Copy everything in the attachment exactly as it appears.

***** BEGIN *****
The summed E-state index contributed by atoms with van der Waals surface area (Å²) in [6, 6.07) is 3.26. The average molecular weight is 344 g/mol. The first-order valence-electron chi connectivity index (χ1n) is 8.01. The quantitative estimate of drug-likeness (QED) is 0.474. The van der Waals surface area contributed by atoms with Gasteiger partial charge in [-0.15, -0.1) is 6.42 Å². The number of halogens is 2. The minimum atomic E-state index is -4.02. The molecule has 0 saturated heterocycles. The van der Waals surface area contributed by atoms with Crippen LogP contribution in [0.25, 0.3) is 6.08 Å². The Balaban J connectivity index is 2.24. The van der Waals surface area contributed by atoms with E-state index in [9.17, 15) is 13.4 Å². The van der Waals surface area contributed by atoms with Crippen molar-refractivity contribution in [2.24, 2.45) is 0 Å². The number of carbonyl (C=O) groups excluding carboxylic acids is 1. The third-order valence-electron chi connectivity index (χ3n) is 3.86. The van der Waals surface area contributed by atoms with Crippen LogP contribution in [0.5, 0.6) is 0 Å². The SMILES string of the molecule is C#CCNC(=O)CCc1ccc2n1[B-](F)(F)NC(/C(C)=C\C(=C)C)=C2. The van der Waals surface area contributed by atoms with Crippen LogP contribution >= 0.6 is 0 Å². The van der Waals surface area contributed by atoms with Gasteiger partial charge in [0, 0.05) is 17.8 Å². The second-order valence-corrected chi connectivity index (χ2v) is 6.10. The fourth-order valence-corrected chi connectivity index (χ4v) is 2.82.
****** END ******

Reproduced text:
The summed E-state index contributed by atoms with van der Waals surface area (Å²) in [6, 6.07) is 3.26. The average molecular weight is 344 g/mol. The first-order valence-electron chi connectivity index (χ1n) is 8.01. The quantitative estimate of drug-likeness (QED) is 0.474. The van der Waals surface area contributed by atoms with Gasteiger partial charge in [-0.15, -0.1) is 6.42 Å². The number of halogens is 2. The minimum atomic E-state index is -4.02. The molecule has 0 saturated heterocycles. The van der Waals surface area contributed by atoms with Crippen LogP contribution in [0.25, 0.3) is 6.08 Å². The Balaban J connectivity index is 2.24. The van der Waals surface area contributed by atoms with E-state index in [9.17, 15) is 13.4 Å². The van der Waals surface area contributed by atoms with Crippen molar-refractivity contribution in [2.24, 2.45) is 0 Å². The number of carbonyl (C=O) groups excluding carboxylic acids is 1. The third-order valence-electron chi connectivity index (χ3n) is 3.86. The van der Waals surface area contributed by atoms with Crippen LogP contribution in [0.5, 0.6) is 0 Å². The SMILES string of the molecule is C#CCNC(=O)CCc1ccc2n1[B-](F)(F)NC(/C(C)=C\C(=C)C)=C2. The van der Waals surface area contributed by atoms with Crippen LogP contribution >= 0.6 is 0 Å². The van der Waals surface area contributed by atoms with Gasteiger partial charge in [0, 0.05) is 17.8 Å². The second-order valence-corrected chi connectivity index (χ2v) is 6.10. The fourth-order valence-corrected chi connectivity index (χ4v) is 2.82.